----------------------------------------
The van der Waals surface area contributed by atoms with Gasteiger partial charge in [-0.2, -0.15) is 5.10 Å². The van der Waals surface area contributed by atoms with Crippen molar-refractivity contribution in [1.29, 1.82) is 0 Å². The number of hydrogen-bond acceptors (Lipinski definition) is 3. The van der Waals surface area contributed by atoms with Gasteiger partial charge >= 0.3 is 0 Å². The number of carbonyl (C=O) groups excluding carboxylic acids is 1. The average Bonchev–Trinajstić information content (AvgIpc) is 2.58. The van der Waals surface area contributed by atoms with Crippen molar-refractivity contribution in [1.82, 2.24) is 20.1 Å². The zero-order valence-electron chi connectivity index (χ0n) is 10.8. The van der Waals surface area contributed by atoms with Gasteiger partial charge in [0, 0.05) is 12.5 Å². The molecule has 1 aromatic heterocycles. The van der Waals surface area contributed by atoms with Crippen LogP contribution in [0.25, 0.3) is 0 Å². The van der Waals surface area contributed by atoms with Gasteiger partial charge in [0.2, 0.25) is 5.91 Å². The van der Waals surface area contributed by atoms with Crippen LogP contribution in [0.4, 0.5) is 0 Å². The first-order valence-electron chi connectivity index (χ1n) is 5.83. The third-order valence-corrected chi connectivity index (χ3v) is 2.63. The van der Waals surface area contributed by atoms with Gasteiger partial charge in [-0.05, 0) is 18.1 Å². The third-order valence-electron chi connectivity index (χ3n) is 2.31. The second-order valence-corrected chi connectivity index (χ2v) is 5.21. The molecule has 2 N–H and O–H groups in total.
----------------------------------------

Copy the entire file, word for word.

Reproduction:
The van der Waals surface area contributed by atoms with Gasteiger partial charge in [-0.2, -0.15) is 5.10 Å². The van der Waals surface area contributed by atoms with Crippen molar-refractivity contribution in [1.29, 1.82) is 0 Å². The number of hydrogen-bond acceptors (Lipinski definition) is 3. The van der Waals surface area contributed by atoms with Gasteiger partial charge >= 0.3 is 0 Å². The number of carbonyl (C=O) groups excluding carboxylic acids is 1. The average Bonchev–Trinajstić information content (AvgIpc) is 2.58. The van der Waals surface area contributed by atoms with Crippen molar-refractivity contribution in [1.82, 2.24) is 20.1 Å². The zero-order valence-electron chi connectivity index (χ0n) is 10.8. The van der Waals surface area contributed by atoms with Gasteiger partial charge in [0, 0.05) is 12.5 Å². The molecule has 1 aromatic heterocycles. The van der Waals surface area contributed by atoms with Crippen LogP contribution in [0.25, 0.3) is 0 Å². The van der Waals surface area contributed by atoms with Gasteiger partial charge in [0.2, 0.25) is 5.91 Å². The van der Waals surface area contributed by atoms with Crippen LogP contribution in [0.4, 0.5) is 0 Å². The first-order valence-electron chi connectivity index (χ1n) is 5.83. The third-order valence-corrected chi connectivity index (χ3v) is 2.63. The van der Waals surface area contributed by atoms with Gasteiger partial charge in [-0.05, 0) is 18.1 Å². The third-order valence-electron chi connectivity index (χ3n) is 2.31. The second-order valence-corrected chi connectivity index (χ2v) is 5.21. The molecule has 2 N–H and O–H groups in total.